With the advent of cable television, the Internet, and more things to do in less time, this is becoming more and more TruthInTelevision. Most everyone in the US watched ''Series/ILoveLucy'' because it was one of three television choices; not everyone watched ''Series/AmericanIdol'' because it was one of a thousand television choices (and hundreds of thousands of entertainment choices).

One of the many, many reasons for Administrivia/NotSelfExplanatory.

Compare SeinfeldIsUnfunny, AdaptationDisplacement, ForgottenTrope, ItsBeenDone, FleetingDemographicRule, RecognitionFailure, PopCultureIsolation, InformedRealLifeFame, LampshadedTheObscureReference, BeforeMyTime, and TechnologicallyBlindElders.

Contrast: ItWasHisSled, AllThereIsToKnowAboutTheCryingGame, and especially PopCulturalOsmosis.

* PCOFailure/Type1
* PCOFailure/Type2
* PCOFailure/Type3
* PCOFailure/Type4

!!Other Examples:

* During a flashback in ''Literature/TheDaVinciCode'', Robert Langdon is explaining to his editor about the real nature of the Holy Grail. The editor asks why he's never heard of it and Langdon answers that the cover-up "is backed up by [[Literature/TheBible the world's biggest best-seller]]". The editor immediately expresses surprise that ''Literature/HarryPotter'' talks about the Holy Grail.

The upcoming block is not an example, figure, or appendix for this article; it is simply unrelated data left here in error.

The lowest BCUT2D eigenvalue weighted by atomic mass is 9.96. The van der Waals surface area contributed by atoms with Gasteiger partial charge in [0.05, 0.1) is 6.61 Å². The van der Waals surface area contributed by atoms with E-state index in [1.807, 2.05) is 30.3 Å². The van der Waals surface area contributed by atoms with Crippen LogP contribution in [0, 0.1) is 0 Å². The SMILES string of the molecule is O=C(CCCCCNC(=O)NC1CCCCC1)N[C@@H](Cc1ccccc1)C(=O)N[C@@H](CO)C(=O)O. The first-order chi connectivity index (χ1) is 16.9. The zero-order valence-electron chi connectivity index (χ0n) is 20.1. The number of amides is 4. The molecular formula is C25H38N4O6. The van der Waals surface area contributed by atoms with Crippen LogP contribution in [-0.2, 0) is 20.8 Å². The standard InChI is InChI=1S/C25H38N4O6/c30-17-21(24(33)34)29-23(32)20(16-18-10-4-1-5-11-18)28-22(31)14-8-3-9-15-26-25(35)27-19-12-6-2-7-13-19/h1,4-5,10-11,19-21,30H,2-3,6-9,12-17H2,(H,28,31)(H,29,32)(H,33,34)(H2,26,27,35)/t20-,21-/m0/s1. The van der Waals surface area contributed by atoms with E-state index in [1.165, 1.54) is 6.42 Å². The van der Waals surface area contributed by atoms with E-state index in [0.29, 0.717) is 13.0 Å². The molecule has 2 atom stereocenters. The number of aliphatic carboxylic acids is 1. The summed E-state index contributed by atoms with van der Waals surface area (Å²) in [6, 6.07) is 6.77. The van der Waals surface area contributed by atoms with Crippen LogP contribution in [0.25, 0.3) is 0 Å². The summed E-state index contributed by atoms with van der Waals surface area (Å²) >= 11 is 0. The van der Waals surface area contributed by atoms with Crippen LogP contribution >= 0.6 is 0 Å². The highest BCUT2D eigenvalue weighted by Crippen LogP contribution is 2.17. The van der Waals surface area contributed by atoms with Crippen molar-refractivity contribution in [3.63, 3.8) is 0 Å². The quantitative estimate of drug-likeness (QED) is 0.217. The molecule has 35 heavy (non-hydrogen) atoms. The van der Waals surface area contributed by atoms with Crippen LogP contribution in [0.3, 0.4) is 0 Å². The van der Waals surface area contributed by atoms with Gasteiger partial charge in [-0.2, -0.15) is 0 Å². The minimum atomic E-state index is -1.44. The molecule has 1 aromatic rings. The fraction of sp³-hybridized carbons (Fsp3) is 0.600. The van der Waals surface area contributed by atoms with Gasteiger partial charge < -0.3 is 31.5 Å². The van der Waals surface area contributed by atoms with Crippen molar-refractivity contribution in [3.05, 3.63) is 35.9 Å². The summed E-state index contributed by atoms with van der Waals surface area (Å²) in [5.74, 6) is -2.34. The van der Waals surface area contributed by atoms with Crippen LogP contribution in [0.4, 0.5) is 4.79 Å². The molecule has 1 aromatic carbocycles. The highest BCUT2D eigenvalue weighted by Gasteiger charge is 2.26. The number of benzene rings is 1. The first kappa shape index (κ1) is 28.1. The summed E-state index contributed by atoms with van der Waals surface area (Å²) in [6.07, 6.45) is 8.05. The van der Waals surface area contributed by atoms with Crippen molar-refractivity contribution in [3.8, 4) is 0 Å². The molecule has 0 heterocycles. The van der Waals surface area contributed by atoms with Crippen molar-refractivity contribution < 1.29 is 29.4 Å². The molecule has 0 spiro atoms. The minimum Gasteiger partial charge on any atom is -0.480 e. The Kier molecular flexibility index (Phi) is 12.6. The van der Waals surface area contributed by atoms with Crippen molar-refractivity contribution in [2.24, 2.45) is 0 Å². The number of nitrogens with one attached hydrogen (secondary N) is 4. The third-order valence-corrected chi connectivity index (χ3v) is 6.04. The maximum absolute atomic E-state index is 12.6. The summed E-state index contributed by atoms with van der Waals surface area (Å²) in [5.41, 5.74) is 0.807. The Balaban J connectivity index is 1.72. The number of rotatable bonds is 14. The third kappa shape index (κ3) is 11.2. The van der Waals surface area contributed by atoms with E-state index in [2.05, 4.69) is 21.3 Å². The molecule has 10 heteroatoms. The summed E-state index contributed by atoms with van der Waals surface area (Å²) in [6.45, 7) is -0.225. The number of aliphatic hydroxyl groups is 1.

* Invoked in the ''Literature/SixteenThirtyTwo''-series: Two time-travelling spies identify each others by the code names [[Franchise/StarTrek "Romulus" and "Vulcan"]]. The idea is that, since American pop culture hasn't penetrated the public consciousness of the 17th century, anyone in a position to recognize the names will assume that Romulus's counterpart is Remus.

[[folder:Web Original]]
* The [[http://knowyourmeme.com/memes/musically-oblivious-8th-grader Musically Oblivious 8th Grader]] {{meme|ticMutation}} uses various types.
* ''WebVideo/EndTimes'' plays with this a lot.
** Kimber is constantly missing the other survivors' pop culture references. Twelve years later the Archivist doesn't get them either, probably because 1) she was maybe eight back when TV or internet was a thing and 2) [[spoiler:she was at least partially brainwashed by a military dictatorship and spent most of her teen years as an assassin]].
** [[WebVideo/VlogBrothers "Those brothers that Charlie likes? with the... cancer book?"]]
[[folder:Real Life]]
* This phenomenon is the bane of anyone who studies myths and folklore. In many cultures there were certain myths so prevalent that no one actually bothered recording them, as everyone assumed everyone else already knew it. Then those cultures died off or changed, leaving many myths with references to others we don't actually know because there were no records made and people stopped learning them as they became less important.